Egypt, Sudan, Ethiopia return to talks over disputed dam

Three key Nile basin countries will continue on Saturday their latest round of talks to resolve a years-long dispute over the operation and filling of Ethiopia’s giant hydroelectric dam on the Blue Nile. (File/AFP)
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Updated 04 July 2020

Egypt, Sudan, Ethiopia return to talks over disputed dam

  • The Egyptian irrigation ministry said “fundamental technical and legal differences” remained unsolved
  • Sticking points in the talks include how much water Ethiopia will release downstream from the dam if a multiyear drought occurs

CAIRO: Three key Nile basin countries will continue on Saturday their latest round of talks to resolve a years-long dispute over the operation and filling of Ethiopia’s giant hydroelectric dam on the Blue Nile, Egypt’s irrigation ministry said.
Officials from Sudan, Egypt and Ethiopia resumed their negotiations through video conference Friday, aiming to bridge the gaps and finalize a deal on the contentious mega-project within two to three weeks, Sudan’s irrigation ministry said.
The current round of talks came after negotiations last month failed to produce a deal, prompting Egypt and Sudan to appeal to the United Nations Security Council to intervene in the dispute.
The Egyptian irrigation ministry said “fundamental technical and legal differences” remained unsolved, and that they would resume their meetings Saturday.
Sticking points in the talks have been how much water Ethiopia will release downstream from the dam if a multiyear drought occurs and how Ethiopia, Egypt and Sudan will resolve any future disagreements.
Egypt and Sudan agreed late in June to return to the talks after they said Ethiopia would refrain from filling the dam until the three countries reached a deal.
The Ethiopian prime minister’s office said the filling has been scheduled to begin within the next two weeks, and during that period, the three countries would work to reach an agreement “on a few pending issues.”
The talks are backed by the African Union. The 15-member Security Council expressed support for the AU action in reviving talks.
Egypt, which relies on the Nile for more than 90% of its water supplies and already faces high water stress, fears a devastating impact on its booming population of 100 million.
Ethiopia has hinged its development ambitions on the colossal dam, describing it as a crucial lifeline to bring millions out of poverty.
Sudan meanwhile stands to benefit from Ethiopia’s dam, including having access to cheap electricity and reduced flooding, but it has raised fears over the operation and safety of the Ethiopian project and says it could endanger its own dams.


European Parliament resolution urges sanctions on Turkey 

Updated 27 November 2020

European Parliament resolution urges sanctions on Turkey 

  • MEPs found that Turkey’s decision to partially reopen Varosha weakened prospects of a solution to the conflict
  • Ankara’s move has been criticized by the US, Greece as well as Greek Cypriots

ANKARA: The European Parliament has called for sanctions on Turkey following President Recep Tayyip Erdogan’s controversial visit to Northern Cyprus on Nov. 15.
Members of the European Parliament (MEPs), agreeing on a resolution in support of Cyprus, urged EU leaders to “take action and impose tough sanctions in response to Turkey’s illegal actions.”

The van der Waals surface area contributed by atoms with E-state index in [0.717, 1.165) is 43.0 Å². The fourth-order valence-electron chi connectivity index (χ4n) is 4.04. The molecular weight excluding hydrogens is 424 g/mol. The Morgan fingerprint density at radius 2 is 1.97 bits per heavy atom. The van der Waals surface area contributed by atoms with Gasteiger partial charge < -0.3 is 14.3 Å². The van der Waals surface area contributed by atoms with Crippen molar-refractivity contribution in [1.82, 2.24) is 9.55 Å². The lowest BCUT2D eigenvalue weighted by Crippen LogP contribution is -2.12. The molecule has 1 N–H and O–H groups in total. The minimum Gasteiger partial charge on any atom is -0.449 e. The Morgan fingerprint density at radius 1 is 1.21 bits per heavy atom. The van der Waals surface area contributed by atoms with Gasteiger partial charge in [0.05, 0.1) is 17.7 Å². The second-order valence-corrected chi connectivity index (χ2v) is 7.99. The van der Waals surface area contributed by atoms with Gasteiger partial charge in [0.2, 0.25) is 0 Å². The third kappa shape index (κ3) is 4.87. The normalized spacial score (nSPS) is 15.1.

The parliament’s non-binding resolution on Nov. 26 emphasized that Turkey’s gas exploration activities in the eastern Mediterranean were illegal. EU leaders are due to meet in Brussels between Dec. 10-11.
MEPs also found that Turkey’s decision to partially reopen the fenced-off suburb of Varosha, in the city of Famagusta, weakened prospects of a far-reaching solution to the decades-long Cypriot conflict.
The Turkish army fenced off Varosha in 1974 after its military intervention, while Greek Cypriots who fled from the resort town could not return to their homes.
“MEPs call on Turkey to transfer Varosha to its lawful inhabitants under the temporary administration of the UN (in accordance with UN Security Council Resolution 550 (1984) and to refrain from any actions that alter the demographic balance on the island through a policy of illegal settlement,” the resolution said.
Ankara’s move has been criticized by the US, Greece as well as Greek Cypriots.
The resolution was denounced by Turkey’s Foreign Ministry, which criticized the European Parliament for “being prejudiced and disconnected from the realities” on Cyprus. 
During the EU summit some sanctions, on sectors such as shipping, energy and banking, are expected to be adopted, depending on Germany’s mediation efforts as the current holder of the EU’s six-month presidency.
Laura Batalla Adam, a political analyst and the secretary general of the EU-Turkey Forum, said that even if EU leaders were divided, the possibility of sanctions remained on the table.
“The decision to reopen Varosha just adds to an already extremely tense situation between Turkey and the EU,” she told Arab News. “The next days are going to be decisive as to what kind of sanctions could be imposed, depending on Ankara’s moves in the Eastern Mediterranean.”
According to Batalla Adam, a moratorium on drilling activities until the two sides can enter into negotiations to settle their dispute would be a way to ease tensions and start working on a more positive agenda.
Turkey will continue its seismic studies near Greek islands in the eastern Mediterranean until Nov. 29 with its Oruc Reis research vessel.
Ankara pulled the vessel back in September to allow more room for diplomacy and negotiations with Greece, but sent it back to the disputed area, provoking a harsh reaction from EU members Cyprus, Greece, Germany and France.